Stories We Tell [2012] – A Multi-Layered Scrapbook

How should I describe the Canadian actress/film-maker Sarah Polley’s acclaimed documentary Stories We Tell (2012)? Is it an earnest effort by the film-maker to piece together a portrait of her mother, who passed away when Polley was eleven? Or is it a search for an answer to the alleged family secret – using means of art to get at the truth? Or is it about coming to terms with a harsh truth – a sort of therapy? Or is about the elusive nature of human memories?  The answer could be all and none; it may elicit admiration or aversion based on how we interpret it. Sarah Polley simply states that her film is about ‘our need to tell our stories and to understand them’. The first time I saw Stories We Tell I wasn’t very impressed. The plot description said that through series of interviews, Polley reveals truth about her family history. I am not the one who thinks, ‘Why should I watch a documentary made by a rich, white Canadian actress digging up her own past?’ but still I didn’t focus much to look through the smart layers, intertwined into a seemingly simple portrait of a mother. However, the second (and 3rd) time viewing have left me with a thought-provoking experience, enabling me to ponder over the documentary’s universal truth. Now I don’t think Stories We Tell is simply a film about well settled Polleys’ or just a pseudo-artistic exploration of memory; it’s much more than that – it asks ‘how would you shape your own story?’ ‘Forget about your objectivity on worldly matters and can you be anything but subjective when reiterating the legends in your own family?’ inquires this ingenious feature.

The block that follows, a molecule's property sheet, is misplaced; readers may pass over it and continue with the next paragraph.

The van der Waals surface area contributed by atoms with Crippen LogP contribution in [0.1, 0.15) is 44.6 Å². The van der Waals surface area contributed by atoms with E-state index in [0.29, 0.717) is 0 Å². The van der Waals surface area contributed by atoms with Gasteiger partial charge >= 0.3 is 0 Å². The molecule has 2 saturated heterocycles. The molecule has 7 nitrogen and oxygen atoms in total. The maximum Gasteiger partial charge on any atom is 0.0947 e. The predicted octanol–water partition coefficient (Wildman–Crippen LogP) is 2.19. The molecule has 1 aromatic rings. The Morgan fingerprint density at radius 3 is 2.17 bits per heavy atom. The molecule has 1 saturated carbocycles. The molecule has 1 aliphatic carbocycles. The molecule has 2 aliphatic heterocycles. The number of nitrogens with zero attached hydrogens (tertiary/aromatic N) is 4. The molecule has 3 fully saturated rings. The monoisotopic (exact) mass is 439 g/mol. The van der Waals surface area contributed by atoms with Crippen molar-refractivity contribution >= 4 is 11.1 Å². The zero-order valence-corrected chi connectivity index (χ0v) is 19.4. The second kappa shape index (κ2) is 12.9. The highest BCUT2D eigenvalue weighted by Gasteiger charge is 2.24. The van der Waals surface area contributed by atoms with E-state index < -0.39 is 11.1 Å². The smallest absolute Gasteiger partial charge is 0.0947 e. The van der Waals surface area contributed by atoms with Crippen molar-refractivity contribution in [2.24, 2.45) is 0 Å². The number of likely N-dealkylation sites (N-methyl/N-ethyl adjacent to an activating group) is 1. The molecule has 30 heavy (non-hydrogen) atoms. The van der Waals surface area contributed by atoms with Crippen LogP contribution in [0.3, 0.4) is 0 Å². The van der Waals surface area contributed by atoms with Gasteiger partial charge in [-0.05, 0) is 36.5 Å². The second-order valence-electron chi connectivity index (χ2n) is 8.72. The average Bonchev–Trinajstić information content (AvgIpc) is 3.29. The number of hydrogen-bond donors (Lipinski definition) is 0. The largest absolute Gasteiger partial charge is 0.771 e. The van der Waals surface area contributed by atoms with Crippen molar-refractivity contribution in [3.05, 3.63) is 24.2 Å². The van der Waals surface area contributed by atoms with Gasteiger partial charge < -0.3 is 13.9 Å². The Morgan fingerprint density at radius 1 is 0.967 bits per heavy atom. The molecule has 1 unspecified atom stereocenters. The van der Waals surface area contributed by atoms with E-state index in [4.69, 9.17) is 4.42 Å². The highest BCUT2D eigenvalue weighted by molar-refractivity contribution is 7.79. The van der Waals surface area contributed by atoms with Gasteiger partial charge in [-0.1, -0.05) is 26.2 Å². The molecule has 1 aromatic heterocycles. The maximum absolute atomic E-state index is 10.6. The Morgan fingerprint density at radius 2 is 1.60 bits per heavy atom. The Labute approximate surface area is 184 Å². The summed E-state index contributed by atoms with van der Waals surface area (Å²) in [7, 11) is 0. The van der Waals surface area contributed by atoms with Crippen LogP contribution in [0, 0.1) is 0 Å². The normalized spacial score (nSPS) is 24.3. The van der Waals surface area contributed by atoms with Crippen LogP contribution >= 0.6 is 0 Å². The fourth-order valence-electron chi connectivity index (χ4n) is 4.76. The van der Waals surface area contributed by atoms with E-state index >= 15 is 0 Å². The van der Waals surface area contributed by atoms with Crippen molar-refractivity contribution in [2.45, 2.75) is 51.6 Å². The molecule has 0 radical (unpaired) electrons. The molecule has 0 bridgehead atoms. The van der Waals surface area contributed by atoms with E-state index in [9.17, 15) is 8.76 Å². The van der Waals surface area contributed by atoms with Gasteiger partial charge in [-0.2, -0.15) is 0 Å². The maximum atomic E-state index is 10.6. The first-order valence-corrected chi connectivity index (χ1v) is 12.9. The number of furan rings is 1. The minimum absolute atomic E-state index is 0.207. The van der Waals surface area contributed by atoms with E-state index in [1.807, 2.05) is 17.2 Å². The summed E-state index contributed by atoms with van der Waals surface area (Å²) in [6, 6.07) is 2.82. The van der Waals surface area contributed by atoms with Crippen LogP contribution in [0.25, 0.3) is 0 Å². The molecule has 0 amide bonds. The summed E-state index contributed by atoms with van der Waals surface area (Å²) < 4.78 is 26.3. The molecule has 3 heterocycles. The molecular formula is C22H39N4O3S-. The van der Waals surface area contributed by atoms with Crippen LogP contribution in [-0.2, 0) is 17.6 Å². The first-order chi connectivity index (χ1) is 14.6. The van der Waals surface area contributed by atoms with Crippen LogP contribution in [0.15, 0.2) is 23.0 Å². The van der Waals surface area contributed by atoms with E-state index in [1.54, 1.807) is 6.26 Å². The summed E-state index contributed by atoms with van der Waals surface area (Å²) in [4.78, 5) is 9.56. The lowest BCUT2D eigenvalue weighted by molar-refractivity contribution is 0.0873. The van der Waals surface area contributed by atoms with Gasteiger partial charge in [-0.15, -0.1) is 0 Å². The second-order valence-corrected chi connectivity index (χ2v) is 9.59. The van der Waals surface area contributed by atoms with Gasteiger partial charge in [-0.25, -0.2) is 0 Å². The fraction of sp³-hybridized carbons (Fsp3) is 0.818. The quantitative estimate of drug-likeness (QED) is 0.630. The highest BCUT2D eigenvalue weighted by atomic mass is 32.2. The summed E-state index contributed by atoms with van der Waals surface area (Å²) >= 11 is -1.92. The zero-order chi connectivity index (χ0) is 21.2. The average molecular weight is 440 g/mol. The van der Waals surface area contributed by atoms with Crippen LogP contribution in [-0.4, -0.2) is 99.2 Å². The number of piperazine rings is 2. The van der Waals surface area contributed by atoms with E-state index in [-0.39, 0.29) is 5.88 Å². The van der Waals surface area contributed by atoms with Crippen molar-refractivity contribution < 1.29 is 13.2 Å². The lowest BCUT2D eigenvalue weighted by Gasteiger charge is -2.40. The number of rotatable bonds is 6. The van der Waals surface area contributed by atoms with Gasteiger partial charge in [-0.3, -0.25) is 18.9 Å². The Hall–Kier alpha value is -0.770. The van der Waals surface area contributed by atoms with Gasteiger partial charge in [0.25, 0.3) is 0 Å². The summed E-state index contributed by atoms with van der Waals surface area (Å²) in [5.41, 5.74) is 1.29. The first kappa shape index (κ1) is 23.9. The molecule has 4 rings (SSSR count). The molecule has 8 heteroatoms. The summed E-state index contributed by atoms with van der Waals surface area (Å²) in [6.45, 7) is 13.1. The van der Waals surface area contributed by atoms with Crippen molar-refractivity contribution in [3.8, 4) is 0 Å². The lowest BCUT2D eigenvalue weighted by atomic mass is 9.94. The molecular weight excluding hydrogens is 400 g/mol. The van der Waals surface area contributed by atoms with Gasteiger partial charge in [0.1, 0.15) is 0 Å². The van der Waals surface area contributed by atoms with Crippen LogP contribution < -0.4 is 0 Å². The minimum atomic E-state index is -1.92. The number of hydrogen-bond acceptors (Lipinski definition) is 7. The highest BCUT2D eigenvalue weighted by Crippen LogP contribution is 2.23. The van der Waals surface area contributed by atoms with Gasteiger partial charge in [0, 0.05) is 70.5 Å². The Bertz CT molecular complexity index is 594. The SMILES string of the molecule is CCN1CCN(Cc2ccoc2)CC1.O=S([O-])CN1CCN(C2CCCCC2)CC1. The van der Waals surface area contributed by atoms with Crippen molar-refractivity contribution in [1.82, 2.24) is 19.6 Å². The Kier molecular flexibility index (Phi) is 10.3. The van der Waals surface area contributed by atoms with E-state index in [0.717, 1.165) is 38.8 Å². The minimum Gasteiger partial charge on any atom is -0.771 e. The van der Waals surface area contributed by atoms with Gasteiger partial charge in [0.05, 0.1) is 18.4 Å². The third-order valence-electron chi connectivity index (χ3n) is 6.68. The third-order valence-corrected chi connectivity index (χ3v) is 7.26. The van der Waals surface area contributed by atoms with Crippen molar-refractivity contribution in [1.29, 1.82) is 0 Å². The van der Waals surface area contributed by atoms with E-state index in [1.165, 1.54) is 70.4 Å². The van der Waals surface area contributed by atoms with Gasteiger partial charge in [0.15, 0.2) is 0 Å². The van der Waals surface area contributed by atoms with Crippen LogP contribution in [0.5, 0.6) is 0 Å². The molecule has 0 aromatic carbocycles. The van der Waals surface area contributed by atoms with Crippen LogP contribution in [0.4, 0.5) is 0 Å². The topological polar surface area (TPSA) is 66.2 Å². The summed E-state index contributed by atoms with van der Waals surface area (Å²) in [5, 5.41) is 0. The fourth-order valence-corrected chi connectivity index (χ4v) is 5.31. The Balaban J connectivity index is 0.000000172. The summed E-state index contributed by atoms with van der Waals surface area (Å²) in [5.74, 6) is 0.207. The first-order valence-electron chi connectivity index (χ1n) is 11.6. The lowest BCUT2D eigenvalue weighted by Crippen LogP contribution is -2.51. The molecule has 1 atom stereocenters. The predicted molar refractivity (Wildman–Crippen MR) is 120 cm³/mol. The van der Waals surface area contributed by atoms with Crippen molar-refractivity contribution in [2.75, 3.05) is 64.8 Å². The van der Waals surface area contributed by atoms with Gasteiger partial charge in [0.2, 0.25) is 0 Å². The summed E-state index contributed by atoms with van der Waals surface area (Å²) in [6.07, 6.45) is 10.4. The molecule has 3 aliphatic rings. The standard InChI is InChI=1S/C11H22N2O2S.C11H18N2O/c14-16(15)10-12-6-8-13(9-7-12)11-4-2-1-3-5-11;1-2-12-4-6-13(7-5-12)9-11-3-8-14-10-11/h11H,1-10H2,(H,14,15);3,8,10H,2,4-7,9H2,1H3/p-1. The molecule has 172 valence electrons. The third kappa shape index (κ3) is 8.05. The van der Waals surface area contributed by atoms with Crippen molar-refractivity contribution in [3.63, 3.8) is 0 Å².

Director Polley is very much aware of the banality behind such a premise. So, despite opening the documentary with Canadian poet & novelist Margaret Atwood’s immersive words [“When you are in the middle of a story it isn’t a story at all, but only a confusion, a dark roaring, a blindness………..It’s only afterwards it becomes anything like a story at all. When you’re telling it to yourself or someone else?”] Polley shows us the slight artificiality inherent to this process. She frames the chief players (the family members) among the rigged cameras & mics, and asks them if they are nervous. She sort of breaks the fourth wall by introducing us the tale’s narrator – Michael Polley (Sarah’s father)—and even goes on to ask ‘who cares about our family anyway?’ The elder step-brother asks if the ‘angle is ok’; the elder sister drops in an ‘f-word’ and wonders if that's alright. These little awkwardness and hesitations hacks away at the clichés of this process, extracting a chuckle or two from us. Old Mr. Michael Polley reads the narration he has written, and in it he refers to himself in third person. At the center of this family tale is Diane Polley, the deceased mother – a beautiful blonde with an incandescent smile – seen in the grainy home movies.